27 Oct 2016 02:00pm

CBI publishes Autumn Statement proposals

The CBI has suggested a number of proposals to Philip Hammond as he prepares his first Autumn Statement as chancellor
Caption: CBI urges Hammond to focus on investment, infrastructure and innovation

The business lobby group said the government should raise public sector net investment to 2% of GDP, rather than the 1.7% currently forecast, increasing average annual public investment by £6bn.

It said this increased investment should then be used to improve our transport and digital network, build more homes and extend regional funding.

The group also called for fast delivery of over £425bn worth of planned infrastructure investments with clear timeframes and implementation plans.

The chancellor should capitalise on the UK's core strengths, setting out a pro-enterprise agenda that instils confidence and kick starts investment

Carolyn Fairbairn, CBI director general

The CBI also proposed a number of measures it believes will keep the UK’s tax and regulation system competitive.

It recommended that the chancellor increase the annual investment allowance for businesses to £1m until the end of 2018 and remove new plant and machinery investments from business rate calculations in order to spur greater investment.

It called on the chancellor to bring forward the switch from Retail Price Index to Consumer Price Index uprating in business rates to 2017/18, to help address the rising burden on firms.

The group also recommended freezing the remaining long-haul band of Air Passenger Duty and carrying out a review of pensions regulation in order to address the issues that the low interest rate environment creates for firms operating Defined-Benefit pension schemes.

The CBI added that the UK needs a comprehensive industrial strategy that capitalises on the UK’s core economic strengths.

The group urged Hammond to double funding for Innovate UK and enhance the R&D tax credit system by 50% for firms not only researching, but developing new products here in the UK.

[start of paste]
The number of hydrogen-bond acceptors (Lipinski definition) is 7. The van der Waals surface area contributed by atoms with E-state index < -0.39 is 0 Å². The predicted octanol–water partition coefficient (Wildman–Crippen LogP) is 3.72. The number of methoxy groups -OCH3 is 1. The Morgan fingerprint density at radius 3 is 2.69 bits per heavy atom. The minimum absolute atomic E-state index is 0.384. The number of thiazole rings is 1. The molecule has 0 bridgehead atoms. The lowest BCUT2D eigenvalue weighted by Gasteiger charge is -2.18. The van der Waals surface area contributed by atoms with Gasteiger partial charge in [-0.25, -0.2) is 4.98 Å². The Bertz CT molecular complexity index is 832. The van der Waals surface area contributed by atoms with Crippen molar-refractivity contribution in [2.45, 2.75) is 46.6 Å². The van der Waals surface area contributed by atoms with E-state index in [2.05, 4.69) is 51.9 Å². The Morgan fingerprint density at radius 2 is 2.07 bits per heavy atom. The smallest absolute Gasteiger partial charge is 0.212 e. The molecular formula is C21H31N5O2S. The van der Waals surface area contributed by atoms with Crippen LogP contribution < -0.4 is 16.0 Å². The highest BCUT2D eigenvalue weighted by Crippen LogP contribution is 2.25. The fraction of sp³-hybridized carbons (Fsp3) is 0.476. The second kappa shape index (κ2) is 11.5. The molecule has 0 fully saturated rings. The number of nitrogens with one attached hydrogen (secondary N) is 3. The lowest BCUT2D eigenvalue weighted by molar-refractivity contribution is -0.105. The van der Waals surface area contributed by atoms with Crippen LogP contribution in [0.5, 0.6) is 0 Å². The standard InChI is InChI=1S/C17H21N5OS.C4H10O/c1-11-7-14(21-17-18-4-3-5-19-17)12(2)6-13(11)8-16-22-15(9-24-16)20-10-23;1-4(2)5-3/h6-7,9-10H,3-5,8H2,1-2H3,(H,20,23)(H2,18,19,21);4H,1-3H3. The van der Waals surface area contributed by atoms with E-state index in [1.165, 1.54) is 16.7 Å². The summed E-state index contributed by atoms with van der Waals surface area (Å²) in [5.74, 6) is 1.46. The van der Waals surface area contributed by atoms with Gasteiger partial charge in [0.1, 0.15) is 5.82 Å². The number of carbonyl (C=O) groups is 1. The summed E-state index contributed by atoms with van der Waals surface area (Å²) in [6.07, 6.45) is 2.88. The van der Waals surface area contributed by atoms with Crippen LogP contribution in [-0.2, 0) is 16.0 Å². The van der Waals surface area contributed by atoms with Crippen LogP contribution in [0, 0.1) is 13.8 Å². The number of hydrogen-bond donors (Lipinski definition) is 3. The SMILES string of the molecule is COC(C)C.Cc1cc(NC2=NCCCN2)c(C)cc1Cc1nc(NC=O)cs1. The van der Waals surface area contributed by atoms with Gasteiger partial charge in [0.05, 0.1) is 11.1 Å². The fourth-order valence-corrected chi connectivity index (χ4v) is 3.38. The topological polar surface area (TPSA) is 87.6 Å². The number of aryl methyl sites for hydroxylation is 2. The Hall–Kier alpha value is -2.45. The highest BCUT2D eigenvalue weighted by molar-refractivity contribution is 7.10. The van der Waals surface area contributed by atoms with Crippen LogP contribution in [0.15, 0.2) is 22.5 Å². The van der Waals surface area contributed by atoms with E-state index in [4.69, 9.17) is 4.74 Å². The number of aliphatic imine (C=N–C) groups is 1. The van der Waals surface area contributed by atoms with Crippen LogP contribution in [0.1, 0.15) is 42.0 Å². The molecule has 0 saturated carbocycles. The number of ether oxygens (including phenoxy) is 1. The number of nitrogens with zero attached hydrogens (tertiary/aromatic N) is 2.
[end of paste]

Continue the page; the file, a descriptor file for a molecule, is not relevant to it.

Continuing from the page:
The group also called on the chancellor to commit publicly to a long-term target for R&D spending of 3% of GDP.

The CBI also recommended introducing a funding roadmap for replacing EU funds and grants.

Carolyn Fairbairn, CBI director general, said, "The chancellor should capitalise on the UK's core strengths, setting out a pro-enterprise agenda that instils confidence and kick starts investment.

"With huge variations in productivity between different parts of the country, the top priority must be to set out a programme that will get our regions firing on all cylinders and supports businesses to innovate, invest and create jobs in the years ahead.

"Amid economic uncertainty, it's important that the government does what it can to incentivise businesses to invest today, rather than postpone until tomorrow."

Fairbairn added, “A stable and competitive tax system is vital to the UK maintaining its international reputation as a great place to do business.

"To create stability, the chancellor should set a high bar for tax changes, focussing on targeted measures that address the current economic challenges: supporting investment and productivity growth.”

The business group also urged the chancellor to spend another £2bn per year on childcare in a bid to get more women into work.

Offering 15 hours per week of free childcare for all one to four-year-olds and extending statutory parental pay to 52 weeks would boost female employment by around 2%, the CBI said, adding that the move would almost pay for itself because of the extra taxes paid by those workers.

The CBI suggested that the chancellor should expand the controlling immigration fund to improve public confidence and build a new immigration system that addresses public concerns while respecting and welcoming the workers the UK needs.

The group argued that foreign workers help the UK to avoid skills shortages and help the economy to grow.

It also urged companies to do more to train up British workers, calling for a delay in the introduction of the apprenticeship levy so the government can work out how to make sure the tax then funds high-quality apprenticeships which “work effectively to improve skills and social mobility”.

The CBI’s proposals carry a total cost of around £11.5bn in 2017/18 (0.6% of GDP), falling to around £7bn by 2020/21 (0.3% of GDP).

The CBI said it supports the more flexible approach taken by the government not to achieve fiscal surplus by the end of this parliament – although the public finances should be balanced over the economic cycle.

ICAEW chief executive Michael Izza also wrote to the chancellor ahead of his first Autumn Statement calling on him to adopt a more commercial approach to the public finances.

Izza said that the government should take advantage of the low interest rates, Brexit and a change in the government fiscal rules on borrowing, to take investment decisions, in particular on infrastructure, which has the potential to generate growth and a positive return for taxpayers.

ICAEW also recommended that the government should have an industrial strategy in place, with support for successful sectors based on regularly evaluated performance and productivity targets.

Sinead Moore

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